Privacy is another issue. The legislation glosses over any sort of privacy protection and doesn't address privacy controls that would need to be in place to ensure that such original records aren't leaked. The NCIC has been pretty tightly controlled and there are federal statutes that prohibit the leaking and sale of NCIC-owned information.
Additionally, there needs to be an expectation that this legislation will take some time. The bill that authorized security officers to be checked didn't pass the first time, and that was in the days after 9/11 when they were rapidly granting access to the NCIC for organizations that previously had never had access.
Finally, I think that there needs to be some sort of industry standard on what we do with this info. The NCIC has a lot of information, including expunged information that doesn't exist elsewhere. Is it just an issue of keeping felons from being security installers? Or does the security company get to block potential employees with certain misdemeanors? When can the employer access the info? Before first hire? Every year? Randomly? What would justify blocking employment? The Private Security Officer Employment Authorization Act of 2007 (which revised the 2004 act that gave security officer firms access) specifically details things that would be red flags for employment, by mentioning offenses like "Unlawful entry of a building" and "aiding escape from prison."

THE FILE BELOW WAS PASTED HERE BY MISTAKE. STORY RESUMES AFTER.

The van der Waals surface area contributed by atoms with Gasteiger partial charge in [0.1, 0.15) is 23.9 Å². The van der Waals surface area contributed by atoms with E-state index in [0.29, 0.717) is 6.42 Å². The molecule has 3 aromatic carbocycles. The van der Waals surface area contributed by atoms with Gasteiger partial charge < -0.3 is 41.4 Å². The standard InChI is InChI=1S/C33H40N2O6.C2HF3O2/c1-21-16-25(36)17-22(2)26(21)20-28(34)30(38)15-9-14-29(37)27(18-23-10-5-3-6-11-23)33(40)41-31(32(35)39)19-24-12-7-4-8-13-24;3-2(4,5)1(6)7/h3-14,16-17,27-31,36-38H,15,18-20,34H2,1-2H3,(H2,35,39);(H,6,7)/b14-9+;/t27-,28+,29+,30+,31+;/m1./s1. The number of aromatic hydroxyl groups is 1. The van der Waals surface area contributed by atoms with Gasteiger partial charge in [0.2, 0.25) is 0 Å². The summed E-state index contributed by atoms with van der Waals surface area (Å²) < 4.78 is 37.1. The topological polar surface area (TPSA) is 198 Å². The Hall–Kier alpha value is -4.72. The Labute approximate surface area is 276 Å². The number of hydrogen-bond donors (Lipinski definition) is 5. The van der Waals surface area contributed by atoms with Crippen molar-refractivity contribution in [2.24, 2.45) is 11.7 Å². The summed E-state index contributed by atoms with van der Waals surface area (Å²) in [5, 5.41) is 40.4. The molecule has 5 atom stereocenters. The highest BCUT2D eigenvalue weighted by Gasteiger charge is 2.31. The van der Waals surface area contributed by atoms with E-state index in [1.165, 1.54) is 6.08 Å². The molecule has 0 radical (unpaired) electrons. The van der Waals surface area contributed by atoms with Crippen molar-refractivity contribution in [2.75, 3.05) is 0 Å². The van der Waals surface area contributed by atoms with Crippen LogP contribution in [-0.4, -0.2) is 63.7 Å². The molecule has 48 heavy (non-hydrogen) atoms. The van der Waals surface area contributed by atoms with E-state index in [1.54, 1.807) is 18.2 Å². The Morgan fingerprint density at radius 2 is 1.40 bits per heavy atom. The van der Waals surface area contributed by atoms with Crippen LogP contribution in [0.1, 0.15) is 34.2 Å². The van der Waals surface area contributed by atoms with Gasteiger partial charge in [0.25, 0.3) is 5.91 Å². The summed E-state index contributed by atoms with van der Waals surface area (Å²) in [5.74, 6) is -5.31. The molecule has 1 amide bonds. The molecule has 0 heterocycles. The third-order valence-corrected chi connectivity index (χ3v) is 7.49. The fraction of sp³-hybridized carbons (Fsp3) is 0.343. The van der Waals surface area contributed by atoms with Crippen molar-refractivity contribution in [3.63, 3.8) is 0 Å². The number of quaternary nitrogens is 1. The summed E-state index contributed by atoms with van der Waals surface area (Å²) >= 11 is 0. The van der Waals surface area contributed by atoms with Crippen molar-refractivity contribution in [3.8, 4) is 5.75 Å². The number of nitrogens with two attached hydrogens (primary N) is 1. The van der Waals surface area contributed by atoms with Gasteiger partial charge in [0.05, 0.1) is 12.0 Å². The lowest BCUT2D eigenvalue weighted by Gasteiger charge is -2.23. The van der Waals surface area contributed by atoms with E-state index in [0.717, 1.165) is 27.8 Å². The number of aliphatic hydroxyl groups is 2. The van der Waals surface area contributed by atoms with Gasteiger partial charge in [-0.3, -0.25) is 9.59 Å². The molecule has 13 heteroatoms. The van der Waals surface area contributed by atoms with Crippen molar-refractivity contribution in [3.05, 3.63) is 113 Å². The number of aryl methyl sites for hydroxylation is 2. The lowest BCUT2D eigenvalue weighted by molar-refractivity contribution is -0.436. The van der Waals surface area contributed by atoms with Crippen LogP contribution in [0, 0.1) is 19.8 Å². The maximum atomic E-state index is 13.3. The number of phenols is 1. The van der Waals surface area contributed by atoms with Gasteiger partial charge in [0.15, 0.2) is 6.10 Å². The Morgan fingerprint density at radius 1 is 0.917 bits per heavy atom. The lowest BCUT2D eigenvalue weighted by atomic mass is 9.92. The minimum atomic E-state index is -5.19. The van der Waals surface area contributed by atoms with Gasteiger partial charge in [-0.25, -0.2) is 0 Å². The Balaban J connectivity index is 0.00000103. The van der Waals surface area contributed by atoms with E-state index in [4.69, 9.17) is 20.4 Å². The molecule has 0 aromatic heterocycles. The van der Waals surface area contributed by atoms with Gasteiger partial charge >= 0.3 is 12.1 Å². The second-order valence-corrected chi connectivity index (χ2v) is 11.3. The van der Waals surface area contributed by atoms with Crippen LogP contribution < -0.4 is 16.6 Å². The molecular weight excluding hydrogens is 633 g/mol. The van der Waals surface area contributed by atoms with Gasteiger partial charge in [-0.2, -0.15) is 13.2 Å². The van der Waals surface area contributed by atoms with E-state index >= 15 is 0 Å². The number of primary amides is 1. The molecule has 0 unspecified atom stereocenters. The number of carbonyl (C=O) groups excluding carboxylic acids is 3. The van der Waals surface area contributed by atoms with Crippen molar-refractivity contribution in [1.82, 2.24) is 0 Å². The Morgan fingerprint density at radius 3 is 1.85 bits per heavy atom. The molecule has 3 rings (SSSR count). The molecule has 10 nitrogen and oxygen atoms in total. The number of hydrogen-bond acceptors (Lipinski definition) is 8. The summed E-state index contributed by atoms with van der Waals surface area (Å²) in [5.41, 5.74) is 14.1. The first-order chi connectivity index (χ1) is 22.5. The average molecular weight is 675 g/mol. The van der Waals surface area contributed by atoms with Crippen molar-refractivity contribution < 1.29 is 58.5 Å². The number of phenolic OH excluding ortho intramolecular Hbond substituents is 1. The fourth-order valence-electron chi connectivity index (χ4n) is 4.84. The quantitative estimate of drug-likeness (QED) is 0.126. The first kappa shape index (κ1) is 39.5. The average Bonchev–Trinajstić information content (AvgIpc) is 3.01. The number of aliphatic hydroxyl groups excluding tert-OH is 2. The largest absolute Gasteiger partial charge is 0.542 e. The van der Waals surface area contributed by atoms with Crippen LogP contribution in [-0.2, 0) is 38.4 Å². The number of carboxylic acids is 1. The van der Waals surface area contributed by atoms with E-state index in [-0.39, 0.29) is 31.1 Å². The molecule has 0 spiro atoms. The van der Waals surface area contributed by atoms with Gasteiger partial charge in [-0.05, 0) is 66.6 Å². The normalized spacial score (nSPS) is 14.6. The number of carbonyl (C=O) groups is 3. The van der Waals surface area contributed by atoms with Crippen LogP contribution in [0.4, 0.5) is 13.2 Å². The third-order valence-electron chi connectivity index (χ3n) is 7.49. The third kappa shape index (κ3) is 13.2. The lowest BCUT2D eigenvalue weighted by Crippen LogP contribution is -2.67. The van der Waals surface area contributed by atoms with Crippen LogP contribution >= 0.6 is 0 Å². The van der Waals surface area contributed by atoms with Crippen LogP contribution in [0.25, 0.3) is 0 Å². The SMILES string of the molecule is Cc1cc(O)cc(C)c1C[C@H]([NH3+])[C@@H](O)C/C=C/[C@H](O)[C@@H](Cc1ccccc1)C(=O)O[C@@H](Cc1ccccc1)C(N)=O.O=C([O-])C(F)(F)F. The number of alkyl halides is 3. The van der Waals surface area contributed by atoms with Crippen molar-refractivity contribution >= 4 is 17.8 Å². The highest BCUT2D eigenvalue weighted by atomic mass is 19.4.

If the legislation can get some traction in the Senate and address some of these undefined issues, I think it will indeed be a positive step for our industry. Considering that the bill for giving security officer firms access to this database was also from Schumer (and others), and it was eventually passed; it indicates that there is a strong possibility that the ESA-endorsed bill could become an official act.
In other news
AT&T to make industry debut, SIA announces standards initiative, more
Telecommunications giant AT&T could be ready to makes its entrance into the home security and automation market with the creation of a new "Digital Life Services" division. … The Security Industry Association is launching a new Open Supervised Device Protocol project to help create a standard protocol for interfacing identity and access control devices with security management systems and control panels. … Researchers have discovered a flaw in some Hewlett-Packard printers that could leave them vulnerable to hackers. The company admitted the flaw, but said no customers have reported an intrusion. … The adoption of network video equipment is expected to increase over the next five years in the train and tram market, according to a new report out this week by IMS Research. … The Security Dealer Association has reached a milestone with membership surpassing more than 100 companies.